If you were here with us through Chapter one, the language towards the wealthy was really strong, and perhaps troubling to some of you. And we get an indication as to why… it wasn’t the Bible just condemning all people who are wealthy;  we understand from here now that there were rich people in the early church who were not only being shown favoritism by the leaders but they were in the midst of exploiting the poor people, some of them right there in their own church; and the leaders were honoring them over the poor people in the midst of that behavior.

God is reminding us in these couple of verses that when it comes to how He operates, the Kingdom of God, He turns things completely upside down… the people whom we think shouldn’t be of value become of great value; the people whom we least expect to end up in heaven are the ones who end UP in heaven. The people who our culture and society think are second class become FIRST class… God takes the Kingdom and completely turns our understanding upside down… God is not a God of favoritism.

I once had somebody who was challenging me on that idea; they thought God was so exclusive… and they were criticizing my faith in Jesus Christ because the Christian message was so exclusive.  I want to concede to the side that there is an exclusive side to the Christian message.

We believe that God has one Son, Jesus Christ; and that no matter who you are or where you live your only hope for heaven lies in trusting Jesus Christ. And that is exclusive, because we don’t think ALL paths lead to God.

But there’s also an inclusive aspect to the Christian message as well… and that is because Jesus has paid the ENTIRE PRICE for our salvation, it doesn’t matter who you are or what you’ve done, or who your parents are, or who they aren’t, or where you live or what you don’t have to offer to the situation… YOU HAVE THE HOPE FOR SALVATION IN JESUS CHRIST.  We are free to offer it to everyone at will because God has given us permission to do so.. no matter where you are on the planet, no matter what race, nationality, economic situation… no matter how poor your religious resume might be… THERE IS HOPE FOR YOU IN JESUS CHRIST because He paid the whole price.

And that is the INCLUSIVE part of the Gospel… which is what James is after here.

You never know who you’re talking to; what their standard of God might already be, or what kind of wonderful plans God might have for that person’s life.

And finally in our last section, the Scripture tells us this (James 2:8-10)

“If you really keep the royal law found in Scripture, “Love your neighbor as yourself,” you are doing right.  But if you show favoritism, you sin and are convicted by the law as lawbreakers. For whoever keeps the whole law and yet stumbles at just one point is guilty of breaking all of it.”

When I first read this section as part of preparation of this message I thought, “How am I gonna handle that… it seems to be like a whole new subject… he seems like he’s sort of off on a tangent here. But you realize that he’s anticipating the church who’s hearing his instruction about favoritism, it’s saying, “YEA.. SO WE SHOW SOME FAVORITISM… WHAT’S THE BIG DEAL?”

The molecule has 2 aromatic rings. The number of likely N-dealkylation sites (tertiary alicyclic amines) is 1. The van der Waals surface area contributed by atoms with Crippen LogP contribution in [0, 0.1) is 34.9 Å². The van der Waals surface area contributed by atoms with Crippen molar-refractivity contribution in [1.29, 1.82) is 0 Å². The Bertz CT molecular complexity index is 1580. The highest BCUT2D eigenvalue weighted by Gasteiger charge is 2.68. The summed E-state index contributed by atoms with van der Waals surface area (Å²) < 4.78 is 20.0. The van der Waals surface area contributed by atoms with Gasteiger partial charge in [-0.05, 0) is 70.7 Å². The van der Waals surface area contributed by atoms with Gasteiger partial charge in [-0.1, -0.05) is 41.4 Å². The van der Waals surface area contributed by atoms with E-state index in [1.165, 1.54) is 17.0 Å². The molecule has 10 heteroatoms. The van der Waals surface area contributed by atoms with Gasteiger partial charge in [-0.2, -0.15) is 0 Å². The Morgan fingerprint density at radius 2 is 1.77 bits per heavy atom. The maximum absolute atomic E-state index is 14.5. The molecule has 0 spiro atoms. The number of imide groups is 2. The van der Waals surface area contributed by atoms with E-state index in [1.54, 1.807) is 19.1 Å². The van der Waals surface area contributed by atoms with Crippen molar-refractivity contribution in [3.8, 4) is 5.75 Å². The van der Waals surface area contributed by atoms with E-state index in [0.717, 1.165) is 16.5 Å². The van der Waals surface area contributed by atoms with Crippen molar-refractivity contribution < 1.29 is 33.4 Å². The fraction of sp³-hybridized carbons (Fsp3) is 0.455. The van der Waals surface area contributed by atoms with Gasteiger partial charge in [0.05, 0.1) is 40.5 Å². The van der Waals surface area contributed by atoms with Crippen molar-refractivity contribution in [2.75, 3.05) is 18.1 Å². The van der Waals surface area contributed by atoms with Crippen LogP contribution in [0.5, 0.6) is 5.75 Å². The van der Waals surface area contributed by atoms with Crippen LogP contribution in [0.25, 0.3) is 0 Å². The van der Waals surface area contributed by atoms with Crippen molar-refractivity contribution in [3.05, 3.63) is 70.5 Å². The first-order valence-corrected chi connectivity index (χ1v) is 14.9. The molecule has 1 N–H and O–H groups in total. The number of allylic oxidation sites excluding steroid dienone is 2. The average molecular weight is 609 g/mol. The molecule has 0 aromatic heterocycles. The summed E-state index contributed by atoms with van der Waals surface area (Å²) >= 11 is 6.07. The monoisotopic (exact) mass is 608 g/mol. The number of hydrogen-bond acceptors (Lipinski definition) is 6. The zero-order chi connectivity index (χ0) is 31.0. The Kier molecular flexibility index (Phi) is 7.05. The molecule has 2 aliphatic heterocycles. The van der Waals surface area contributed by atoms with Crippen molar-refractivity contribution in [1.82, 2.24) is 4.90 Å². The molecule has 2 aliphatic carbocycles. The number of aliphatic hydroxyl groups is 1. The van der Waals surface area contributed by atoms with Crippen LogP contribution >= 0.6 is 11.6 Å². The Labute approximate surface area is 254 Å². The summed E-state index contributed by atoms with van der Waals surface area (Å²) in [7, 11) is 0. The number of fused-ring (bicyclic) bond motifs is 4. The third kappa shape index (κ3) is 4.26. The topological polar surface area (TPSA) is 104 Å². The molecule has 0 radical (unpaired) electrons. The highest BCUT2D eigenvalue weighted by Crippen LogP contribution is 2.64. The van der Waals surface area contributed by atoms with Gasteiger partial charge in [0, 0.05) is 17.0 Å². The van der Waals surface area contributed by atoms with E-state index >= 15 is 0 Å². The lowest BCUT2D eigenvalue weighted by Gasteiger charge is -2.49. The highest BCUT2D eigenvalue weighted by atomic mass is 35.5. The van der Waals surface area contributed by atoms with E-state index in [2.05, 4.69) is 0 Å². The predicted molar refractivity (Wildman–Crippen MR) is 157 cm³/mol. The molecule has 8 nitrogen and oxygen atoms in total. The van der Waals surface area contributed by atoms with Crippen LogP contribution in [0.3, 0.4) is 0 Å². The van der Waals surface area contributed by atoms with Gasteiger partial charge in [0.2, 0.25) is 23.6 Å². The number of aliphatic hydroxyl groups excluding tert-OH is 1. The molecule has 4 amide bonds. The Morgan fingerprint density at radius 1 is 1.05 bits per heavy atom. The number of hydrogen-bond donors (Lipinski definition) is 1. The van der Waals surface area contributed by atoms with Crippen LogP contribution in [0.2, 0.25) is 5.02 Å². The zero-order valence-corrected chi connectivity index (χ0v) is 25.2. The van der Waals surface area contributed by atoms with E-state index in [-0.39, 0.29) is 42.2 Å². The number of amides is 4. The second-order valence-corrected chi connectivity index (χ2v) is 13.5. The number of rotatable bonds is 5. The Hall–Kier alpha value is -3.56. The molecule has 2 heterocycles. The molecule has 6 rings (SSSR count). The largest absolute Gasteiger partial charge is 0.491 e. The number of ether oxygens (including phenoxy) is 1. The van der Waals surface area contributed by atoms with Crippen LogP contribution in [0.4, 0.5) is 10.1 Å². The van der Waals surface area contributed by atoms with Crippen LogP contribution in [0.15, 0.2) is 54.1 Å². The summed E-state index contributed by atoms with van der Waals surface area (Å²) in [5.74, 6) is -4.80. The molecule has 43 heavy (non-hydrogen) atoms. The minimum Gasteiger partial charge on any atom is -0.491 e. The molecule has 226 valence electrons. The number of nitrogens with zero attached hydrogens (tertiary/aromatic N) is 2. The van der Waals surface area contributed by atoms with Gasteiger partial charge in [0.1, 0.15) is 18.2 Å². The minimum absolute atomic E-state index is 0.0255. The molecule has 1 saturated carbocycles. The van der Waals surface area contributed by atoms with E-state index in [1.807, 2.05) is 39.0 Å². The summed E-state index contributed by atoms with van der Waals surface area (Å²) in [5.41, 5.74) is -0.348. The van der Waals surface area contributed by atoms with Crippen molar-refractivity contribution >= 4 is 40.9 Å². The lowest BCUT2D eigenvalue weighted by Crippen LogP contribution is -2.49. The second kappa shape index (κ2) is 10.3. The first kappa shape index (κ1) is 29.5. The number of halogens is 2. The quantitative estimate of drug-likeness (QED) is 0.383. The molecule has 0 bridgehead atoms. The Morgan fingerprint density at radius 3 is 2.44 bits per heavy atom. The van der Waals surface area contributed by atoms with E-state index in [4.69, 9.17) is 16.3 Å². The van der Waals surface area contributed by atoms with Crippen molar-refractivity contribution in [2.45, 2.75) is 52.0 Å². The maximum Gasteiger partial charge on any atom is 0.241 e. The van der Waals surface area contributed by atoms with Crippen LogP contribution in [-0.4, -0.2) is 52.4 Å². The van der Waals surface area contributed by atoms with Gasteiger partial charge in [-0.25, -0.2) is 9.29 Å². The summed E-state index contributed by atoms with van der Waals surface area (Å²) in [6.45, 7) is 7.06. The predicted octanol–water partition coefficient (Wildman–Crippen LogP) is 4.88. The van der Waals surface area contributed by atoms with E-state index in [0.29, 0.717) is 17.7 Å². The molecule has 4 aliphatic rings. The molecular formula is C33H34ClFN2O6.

The big deal is you’re violating the #1 commandment in relation to how we’re to act toward’s people.. and that is to treat them, to love them as yourself… you’re violating that.  And if you don’t think THAT’S a big deal, by violating one part of the law.. you are LAW BREAKERS.

Friends.. does this topic and message convince you that you are in some way a LAW BREAKER?  For me it absolutely does. You see, the idea of showing favoritism is not something we have to be taught; certainly certain people have grown up in an environment where that tendency is fueled. But I think it comes right back from Adam and Eve… it’s who we are by our nature, our SINFUL BROKEN NATURE.

It requires a powerful and personal relationship with Jesus Christ to break the tendency to show favoritism. So I cannot imagine that there’s anyone in this room who in all honesty can say, “I DON’T STRUGGLE IN THE AREA OF SHOWING FAVORITISM.”  And if you have and if you do, when we pray in just a moment I’m going to invite you to join me in repenting and asking God forgiveness for that reality… and praying that our church, if not already, becomes a place where any-one could walk in here on Sunday morning and not just get a handshake and a smile, but a FRIENDSHIP from you all.. because we are a church that does not show favoritism.

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A CHALLENGE TO YOU: I invite you take this new challenge on this week.  Last week the passage was on listening and speaking and being quick to listen and slow to speak… and my challenge was I wanted you to pray then listen to God for as long as you pray.

I of course accepted the challenge and so I found myself praying for less time… (laughter).. because I knew I had to listen equally.  It felt like one of those jogs where you go out one way.. then you know you’re gonna turn around and come back; and the whole time you’re running you’re thinking, ‘I’m gonna have to do this all over again. So the whole time I was talking to God I was thinking like, “Wrap it up `Dan, you’re gonna have to listen this long.. and that was not the intended purpose of the challenge.  So I tried with nominal success.

THIS WEEK’S CHALLENGE: “God tell me who I tend to discriminate against; and give me the opportunity to show them Christ’s love this week.”  I think that’s an honest, Godly prayer and I just have a real strong feeling that if you genuinely give that prayer to God, He’s going to give you the opportunity to do just that.

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LET’S PRAY: “Father, many join me in confessing to You our tendency to show favoritism, we have judged by so many parameters that You just don’t. And we thank you that you are a God who loves broken people because obviously we are broken before you… and in desperate utter need of you. We pray that You would give us EYES to see folks the way that You see them.  And to treat each person as it they were created by God, that You have a special plan and purpose for their life… and prepare our hearts… open up those doors in the back of this sanctuary and bring in people who are broken that we might show them Christ’s love… We ask these things in Jesus’ name.”  Amen.